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Common Tread

Heel-toe shifters: Love 'em or hate 'em?

Feb 20, 2020

Has an eagle-eyed observer ever identified you as a motorcyclist by the scuff on top of your left boot?

Probably. Or maybe not if you have this thing.

Or if you have a heel shifter. If you have no idea what I am talking about, it’s likely your motorcycle has a toe shifter. But on some motorcycles, almost always bikes with footboards, there is sometimes a second lever tossed into play. A heel shifter looks like a reversed toe shift lever, extending to the rear of where your foot might rest. To upshift, you can simply tap down on the heel shifter to upshift, and tap down on the toe portion to downshift. This is possible because each lever rotates the shift shaft in different directions.

heeltoe
If you're mechanically minded, you should see roughly how this works. Photo by Lemmy.

In 1952, Harley-Davidson introduced left-side foot shifting on its Big Twin series, which explains the heel shifter’s part number: 34692-52. As we’ve explored elsewhere, Harley may have cribbed some notes from the aftermarket to launch this newfangled way to bang gears. Most imports in America did not use a heel shifter, and the original Indian Motocycle never offered foot-shift machines.

Why? So riders didn’t scuff their boots. Are you a heel-shifter sort? I feel as though I’ve run the gamut with reactions to these. Some had no idea they existed. Some get it immediately, others need it explained. Some riders can’t imagine a touring bike without them, others take off the heel lever immediately.

On a personal note, I haven’t used them much myself for a few reasons. First, many of my motorcycles aren’t foot shift, rendering the part moot. Second, I prefer to leave my heel in place and pivot off it so much that it dictates the design of foot controls when building motorcycles. Lastly, footshifters always seem to be in my way. I like to change my position on footboards, especially on long rides, and a heel shifter can be remarkably constraining… you can’t move your heel backwards on the ‘boards.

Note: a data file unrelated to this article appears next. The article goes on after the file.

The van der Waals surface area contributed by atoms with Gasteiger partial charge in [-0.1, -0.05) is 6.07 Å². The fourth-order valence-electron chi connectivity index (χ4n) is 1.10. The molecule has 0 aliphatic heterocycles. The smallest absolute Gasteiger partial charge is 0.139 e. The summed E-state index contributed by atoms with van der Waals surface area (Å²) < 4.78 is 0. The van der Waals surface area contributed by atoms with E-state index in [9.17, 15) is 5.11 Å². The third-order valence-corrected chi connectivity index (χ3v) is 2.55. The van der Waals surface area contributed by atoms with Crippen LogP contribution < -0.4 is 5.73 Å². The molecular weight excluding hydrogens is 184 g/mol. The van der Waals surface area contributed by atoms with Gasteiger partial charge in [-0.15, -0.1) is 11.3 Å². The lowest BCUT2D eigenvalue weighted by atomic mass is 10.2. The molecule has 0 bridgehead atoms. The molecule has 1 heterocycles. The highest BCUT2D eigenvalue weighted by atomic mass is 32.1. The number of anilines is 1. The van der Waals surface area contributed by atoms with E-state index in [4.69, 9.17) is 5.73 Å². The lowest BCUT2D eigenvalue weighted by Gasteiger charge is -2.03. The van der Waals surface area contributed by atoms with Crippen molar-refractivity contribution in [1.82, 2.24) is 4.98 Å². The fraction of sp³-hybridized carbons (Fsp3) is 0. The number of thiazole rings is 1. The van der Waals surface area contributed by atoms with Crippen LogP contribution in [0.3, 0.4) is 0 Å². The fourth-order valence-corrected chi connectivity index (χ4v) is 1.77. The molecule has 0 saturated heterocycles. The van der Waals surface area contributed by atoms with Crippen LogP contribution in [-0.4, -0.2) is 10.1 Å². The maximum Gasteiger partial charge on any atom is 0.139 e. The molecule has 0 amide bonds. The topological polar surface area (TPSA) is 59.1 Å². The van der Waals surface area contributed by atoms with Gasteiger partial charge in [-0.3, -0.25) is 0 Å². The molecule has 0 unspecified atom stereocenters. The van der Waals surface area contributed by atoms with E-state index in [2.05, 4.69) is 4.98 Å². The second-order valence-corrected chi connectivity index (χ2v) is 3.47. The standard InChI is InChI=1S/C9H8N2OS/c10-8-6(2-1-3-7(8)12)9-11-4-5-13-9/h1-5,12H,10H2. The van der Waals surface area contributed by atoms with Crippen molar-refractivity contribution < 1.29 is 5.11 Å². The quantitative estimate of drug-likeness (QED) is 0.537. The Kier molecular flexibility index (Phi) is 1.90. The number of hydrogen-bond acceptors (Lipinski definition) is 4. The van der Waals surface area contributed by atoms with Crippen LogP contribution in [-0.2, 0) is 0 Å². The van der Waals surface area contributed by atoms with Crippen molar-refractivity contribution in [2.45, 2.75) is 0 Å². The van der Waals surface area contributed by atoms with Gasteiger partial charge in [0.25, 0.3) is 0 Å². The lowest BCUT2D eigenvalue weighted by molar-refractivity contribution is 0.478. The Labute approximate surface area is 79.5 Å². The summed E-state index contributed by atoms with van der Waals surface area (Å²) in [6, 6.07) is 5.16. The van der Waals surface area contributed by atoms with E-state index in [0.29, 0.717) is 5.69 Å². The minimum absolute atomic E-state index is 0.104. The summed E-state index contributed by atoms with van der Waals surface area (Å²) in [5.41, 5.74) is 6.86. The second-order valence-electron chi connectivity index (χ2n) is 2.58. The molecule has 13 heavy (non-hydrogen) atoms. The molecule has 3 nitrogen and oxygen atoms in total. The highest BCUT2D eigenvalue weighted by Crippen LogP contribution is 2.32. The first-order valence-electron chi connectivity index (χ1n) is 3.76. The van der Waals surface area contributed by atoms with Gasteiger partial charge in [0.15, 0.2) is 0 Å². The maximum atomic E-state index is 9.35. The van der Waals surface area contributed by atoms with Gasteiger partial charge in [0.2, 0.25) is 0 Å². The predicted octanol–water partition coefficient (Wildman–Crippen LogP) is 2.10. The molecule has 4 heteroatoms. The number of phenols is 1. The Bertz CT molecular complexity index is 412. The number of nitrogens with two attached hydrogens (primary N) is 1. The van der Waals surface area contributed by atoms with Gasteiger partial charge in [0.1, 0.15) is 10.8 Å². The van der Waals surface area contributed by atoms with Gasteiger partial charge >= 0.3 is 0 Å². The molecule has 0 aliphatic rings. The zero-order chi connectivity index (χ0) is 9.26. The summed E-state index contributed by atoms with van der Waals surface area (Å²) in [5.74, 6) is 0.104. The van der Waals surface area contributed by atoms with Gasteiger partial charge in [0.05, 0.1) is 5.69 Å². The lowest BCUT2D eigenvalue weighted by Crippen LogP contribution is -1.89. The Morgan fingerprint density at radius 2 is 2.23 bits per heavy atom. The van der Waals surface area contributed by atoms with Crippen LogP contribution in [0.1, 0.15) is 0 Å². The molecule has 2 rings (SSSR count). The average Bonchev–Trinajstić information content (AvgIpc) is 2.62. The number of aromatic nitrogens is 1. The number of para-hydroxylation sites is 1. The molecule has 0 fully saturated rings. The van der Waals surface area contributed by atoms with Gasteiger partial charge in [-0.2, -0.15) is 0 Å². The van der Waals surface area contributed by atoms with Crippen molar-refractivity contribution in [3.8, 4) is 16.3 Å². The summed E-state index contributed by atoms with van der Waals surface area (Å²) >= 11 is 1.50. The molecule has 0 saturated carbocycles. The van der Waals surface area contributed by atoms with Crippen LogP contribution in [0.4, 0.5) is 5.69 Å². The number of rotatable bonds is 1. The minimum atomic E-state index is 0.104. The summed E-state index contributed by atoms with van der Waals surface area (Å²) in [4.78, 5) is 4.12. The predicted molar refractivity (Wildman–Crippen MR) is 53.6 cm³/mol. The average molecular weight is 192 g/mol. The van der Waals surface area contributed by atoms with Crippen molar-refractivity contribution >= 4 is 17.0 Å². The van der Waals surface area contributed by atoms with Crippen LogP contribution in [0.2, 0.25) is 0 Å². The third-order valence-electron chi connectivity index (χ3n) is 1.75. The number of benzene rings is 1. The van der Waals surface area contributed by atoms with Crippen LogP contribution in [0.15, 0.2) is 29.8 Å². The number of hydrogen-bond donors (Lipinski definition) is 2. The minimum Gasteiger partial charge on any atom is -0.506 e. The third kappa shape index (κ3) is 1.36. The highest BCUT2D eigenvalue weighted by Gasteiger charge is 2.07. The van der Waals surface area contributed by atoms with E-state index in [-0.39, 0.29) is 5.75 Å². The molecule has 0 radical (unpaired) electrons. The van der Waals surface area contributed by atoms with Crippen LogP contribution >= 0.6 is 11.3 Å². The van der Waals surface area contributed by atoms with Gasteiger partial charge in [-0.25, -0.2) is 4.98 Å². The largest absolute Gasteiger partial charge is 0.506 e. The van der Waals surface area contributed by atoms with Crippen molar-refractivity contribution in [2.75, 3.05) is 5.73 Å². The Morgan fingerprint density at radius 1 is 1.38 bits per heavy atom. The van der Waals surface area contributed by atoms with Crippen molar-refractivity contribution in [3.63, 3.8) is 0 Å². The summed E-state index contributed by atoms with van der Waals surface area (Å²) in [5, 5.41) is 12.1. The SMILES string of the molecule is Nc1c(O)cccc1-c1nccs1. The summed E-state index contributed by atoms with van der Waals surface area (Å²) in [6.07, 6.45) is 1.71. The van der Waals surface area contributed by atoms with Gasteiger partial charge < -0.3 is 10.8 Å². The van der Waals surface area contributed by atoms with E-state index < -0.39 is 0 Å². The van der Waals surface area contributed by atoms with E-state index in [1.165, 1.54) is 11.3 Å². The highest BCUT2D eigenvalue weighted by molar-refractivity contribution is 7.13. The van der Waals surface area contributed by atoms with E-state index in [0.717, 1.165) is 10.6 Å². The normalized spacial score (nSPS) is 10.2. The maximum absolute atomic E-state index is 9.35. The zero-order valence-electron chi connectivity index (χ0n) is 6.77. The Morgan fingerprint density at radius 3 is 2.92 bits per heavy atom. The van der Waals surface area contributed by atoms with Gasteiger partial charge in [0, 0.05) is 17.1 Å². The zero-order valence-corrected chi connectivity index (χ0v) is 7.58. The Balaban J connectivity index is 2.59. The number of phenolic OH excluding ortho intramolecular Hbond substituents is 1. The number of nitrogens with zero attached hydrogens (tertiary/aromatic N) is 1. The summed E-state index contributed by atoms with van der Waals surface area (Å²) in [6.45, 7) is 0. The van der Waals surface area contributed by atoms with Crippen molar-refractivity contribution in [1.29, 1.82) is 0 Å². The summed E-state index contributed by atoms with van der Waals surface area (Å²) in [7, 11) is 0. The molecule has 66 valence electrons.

The most important reason, however, is that I dress like a flood victim, and don’t actually own shoes nice enough to care about scuffs. Maybe some day. #lifegoals

Shifter cap
It does look better then a splined stump, I must say. Harley-Davidson photo.

I do like them on others’ bikes, though. It makes me happy to see this little Harley touch still rolling happily along all these years later. Indian doesn’t send their big bikes out with a heel shifter. (One is available, but they are not standard as they are on a bar-and-shield Tourer.) The heel shifter was, for a long time, a distinctly H-D part. (I suppose if we wanted to be nitpicky we could say maybe Indian shouldn’t have foot shifters at all, but that seems a little narrow-minded.) I’ve wondered if Indian does that as a nod to the past, or if they’ve just seen how many Harley riders take off the heel shifter. (So many, in fact, that Harley offers a little beauty cap for riders who do this.) Maybe it’s a cost-saving measure.

In any event, I’ll stab one occasionally when riding a press bike or the bike of a buddy, but it’s more of a novelty for me. I enjoy having the option, I suppose.

I am curious to trawl the comments section of this article, though, because feelings about these run really high and there is a good chance there is a reason to heel shift that I haven’t thought of. I’m also hoping to see a picture of footpegs and a heel toe setup; I feel like I never see that combo.

Lay it on me!